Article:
<9>The implication is clear: Gore’s fiction belongs to the category of “silver fork novels,” and everyone knows that such novels are shallow, formulaic, and virtually interchangeable; therefore, it hardly matters which text one examines.(3)  Furthermore, Gore’s claim of Austen as a model must be specious and self-deluding.  A fashionable novel, no matter how witty and charming, can only be compared to the works of Theodore Hook, whom Hazlitt dubbed “the most wearisome of interminable writers” (148), or to Tremaine, which Ian Jack characterizes as an “extremely dull” novel, “a sort of literary equivalent of a vegetable marrow” (252). 

<10>Furthermore, silver fork fiction is notoriously preoccupied with material goods and consumption, which disqualifies the genre as art.  Let us return to the Westminster Review’s frequently-quoted review of Pin Money, which likens the novel to a “London Directory” and speculates that Gore is actually sponsored by the many vendors she mentions by name:

 “‘Good morning Mr. Storr! what put it into your head to send in my bill?  I have not the least idea of paying it.’  ‘Whenever you please Madam!’”

Does not this, in the plainest manner, announce, that Messrs. Storr and Mortimer are accommodating creditors; and give any length of credit that may be agreeable to ladies of fashion. (434)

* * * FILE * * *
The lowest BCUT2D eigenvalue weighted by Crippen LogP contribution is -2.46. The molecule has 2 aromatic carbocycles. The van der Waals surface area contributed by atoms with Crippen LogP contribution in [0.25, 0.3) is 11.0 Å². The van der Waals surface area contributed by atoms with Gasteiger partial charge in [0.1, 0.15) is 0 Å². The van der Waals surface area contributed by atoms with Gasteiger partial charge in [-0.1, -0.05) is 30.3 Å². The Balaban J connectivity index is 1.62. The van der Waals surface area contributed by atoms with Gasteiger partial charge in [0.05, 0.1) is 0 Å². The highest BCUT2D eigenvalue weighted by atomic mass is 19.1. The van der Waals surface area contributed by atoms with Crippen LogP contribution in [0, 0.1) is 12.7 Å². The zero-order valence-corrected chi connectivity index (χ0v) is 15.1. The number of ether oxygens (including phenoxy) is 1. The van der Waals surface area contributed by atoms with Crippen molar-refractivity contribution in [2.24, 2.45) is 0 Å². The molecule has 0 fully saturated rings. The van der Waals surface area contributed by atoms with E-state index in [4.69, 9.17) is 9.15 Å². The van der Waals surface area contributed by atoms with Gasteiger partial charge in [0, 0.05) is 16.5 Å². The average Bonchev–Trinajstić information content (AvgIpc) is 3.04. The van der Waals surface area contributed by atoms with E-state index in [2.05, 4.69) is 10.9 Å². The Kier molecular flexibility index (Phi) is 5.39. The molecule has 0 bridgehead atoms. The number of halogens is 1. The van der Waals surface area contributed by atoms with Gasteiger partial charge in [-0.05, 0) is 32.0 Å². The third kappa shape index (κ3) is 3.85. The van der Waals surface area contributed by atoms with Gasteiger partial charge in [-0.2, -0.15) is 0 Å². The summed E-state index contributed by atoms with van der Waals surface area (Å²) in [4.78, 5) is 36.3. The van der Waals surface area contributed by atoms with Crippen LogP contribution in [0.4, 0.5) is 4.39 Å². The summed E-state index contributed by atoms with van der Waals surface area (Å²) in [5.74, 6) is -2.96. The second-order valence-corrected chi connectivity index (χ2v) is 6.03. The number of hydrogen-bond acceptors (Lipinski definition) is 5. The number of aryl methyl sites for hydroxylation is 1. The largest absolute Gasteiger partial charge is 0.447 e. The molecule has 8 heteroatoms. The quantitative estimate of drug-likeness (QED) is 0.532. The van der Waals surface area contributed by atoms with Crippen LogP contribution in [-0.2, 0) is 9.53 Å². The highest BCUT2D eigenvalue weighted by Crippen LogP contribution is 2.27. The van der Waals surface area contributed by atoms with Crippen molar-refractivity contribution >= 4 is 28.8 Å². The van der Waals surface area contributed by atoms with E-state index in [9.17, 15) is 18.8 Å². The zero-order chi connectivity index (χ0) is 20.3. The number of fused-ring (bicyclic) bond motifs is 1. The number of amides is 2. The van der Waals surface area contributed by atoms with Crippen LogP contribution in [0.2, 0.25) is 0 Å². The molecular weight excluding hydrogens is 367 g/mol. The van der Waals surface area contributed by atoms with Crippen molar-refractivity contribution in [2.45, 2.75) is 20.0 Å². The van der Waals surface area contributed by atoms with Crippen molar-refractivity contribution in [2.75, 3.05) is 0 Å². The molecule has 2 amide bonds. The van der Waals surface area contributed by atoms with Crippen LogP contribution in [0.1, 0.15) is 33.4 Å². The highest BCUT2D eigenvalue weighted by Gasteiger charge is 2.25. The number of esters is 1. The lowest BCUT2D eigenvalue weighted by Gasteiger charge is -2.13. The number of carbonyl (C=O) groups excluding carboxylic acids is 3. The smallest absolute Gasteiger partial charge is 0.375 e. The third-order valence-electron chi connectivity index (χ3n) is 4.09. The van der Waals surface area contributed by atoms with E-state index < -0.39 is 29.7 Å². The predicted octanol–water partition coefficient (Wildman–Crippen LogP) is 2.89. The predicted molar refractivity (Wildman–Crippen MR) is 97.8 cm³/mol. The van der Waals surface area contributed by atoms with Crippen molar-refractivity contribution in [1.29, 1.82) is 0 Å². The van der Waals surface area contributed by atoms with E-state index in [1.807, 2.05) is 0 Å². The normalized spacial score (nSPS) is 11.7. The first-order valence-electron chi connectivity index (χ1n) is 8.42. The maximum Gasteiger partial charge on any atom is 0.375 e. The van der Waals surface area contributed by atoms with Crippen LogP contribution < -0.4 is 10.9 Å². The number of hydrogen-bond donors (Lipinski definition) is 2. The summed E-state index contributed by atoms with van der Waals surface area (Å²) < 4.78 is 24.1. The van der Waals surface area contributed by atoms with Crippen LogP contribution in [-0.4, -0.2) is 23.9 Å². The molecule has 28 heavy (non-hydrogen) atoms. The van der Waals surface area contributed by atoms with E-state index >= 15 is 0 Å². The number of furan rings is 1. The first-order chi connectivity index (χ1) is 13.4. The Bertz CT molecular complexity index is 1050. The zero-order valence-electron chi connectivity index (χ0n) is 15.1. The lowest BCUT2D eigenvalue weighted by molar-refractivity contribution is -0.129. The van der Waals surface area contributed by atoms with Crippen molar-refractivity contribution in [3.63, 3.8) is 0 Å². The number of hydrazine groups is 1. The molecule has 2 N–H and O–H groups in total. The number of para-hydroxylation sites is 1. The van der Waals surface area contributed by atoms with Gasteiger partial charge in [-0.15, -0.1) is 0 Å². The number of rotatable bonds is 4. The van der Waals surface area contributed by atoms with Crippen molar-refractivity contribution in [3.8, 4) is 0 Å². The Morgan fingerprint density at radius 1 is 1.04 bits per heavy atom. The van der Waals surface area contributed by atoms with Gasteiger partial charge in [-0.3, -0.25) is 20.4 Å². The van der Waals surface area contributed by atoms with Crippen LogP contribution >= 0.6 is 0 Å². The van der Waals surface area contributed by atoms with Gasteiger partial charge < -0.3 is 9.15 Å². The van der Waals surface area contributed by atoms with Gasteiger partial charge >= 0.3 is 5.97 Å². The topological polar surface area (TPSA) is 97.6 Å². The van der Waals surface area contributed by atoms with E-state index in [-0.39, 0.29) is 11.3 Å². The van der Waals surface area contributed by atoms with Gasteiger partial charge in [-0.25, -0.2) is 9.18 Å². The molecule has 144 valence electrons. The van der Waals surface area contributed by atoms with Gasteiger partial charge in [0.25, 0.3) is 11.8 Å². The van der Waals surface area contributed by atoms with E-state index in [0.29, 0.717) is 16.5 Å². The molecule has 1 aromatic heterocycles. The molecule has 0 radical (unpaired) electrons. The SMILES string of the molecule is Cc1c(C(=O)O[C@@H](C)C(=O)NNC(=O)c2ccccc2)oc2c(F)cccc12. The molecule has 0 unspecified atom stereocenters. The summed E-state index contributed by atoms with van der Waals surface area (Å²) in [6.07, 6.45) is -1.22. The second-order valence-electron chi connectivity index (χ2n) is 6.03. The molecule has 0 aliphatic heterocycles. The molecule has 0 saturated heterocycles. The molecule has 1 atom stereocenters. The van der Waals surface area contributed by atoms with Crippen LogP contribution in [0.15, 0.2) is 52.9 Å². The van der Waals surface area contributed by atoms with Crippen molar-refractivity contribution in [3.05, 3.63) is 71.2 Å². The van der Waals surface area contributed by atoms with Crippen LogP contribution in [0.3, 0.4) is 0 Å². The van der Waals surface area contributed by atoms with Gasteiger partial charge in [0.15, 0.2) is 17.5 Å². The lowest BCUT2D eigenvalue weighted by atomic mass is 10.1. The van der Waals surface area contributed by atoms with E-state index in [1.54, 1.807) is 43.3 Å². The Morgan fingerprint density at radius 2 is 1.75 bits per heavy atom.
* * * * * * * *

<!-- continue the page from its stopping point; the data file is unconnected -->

“I expect a man with silks from Harding’s [query the same Harding—Mrs. Gore should add an appendix of addresses].  At half-past one, Mawe’s people are coming to clean my alabaster vases; at two, Ridgway’s clerk will come here to see how many of the pamphlets I keep.”

Silks, alabaster vases, and pamphlets; now here are three necessaries of life pointed out; and not merely as to the fact where they may be had.  But further—Harding will send silks to be seen; Mawe will clean vases, and Ridgway will let you have his publications on sale or return! (434-35)

<11>In his eagerness to annotate every offending passage, the reviewer either ignores or fails to apprehend Gore’s satiric purpose.  The plot of Pin Money follows the difficulties of a young bride, Lady Frederica Rawleigh, during her first London season as a married woman; the passages quoted above are indictments of secondary characters whose flightiness, indiscriminate spending, and self-important name-dropping tempt the heroine into similar follies.  The pernicious influence of her fashionable friends and her own lack of experience in managing money soon lead Frederica into debt.  Too ashamed to admit her mistakes, she becomes uncharacteristically secretive, and this breakdown in communication threatens Frederica’s relationship with her husband, a new MP who has committed some financial indiscretions of his own.  Far from a celebration of consumption, Pin Money is actually a comic cautionary tale about the value of money.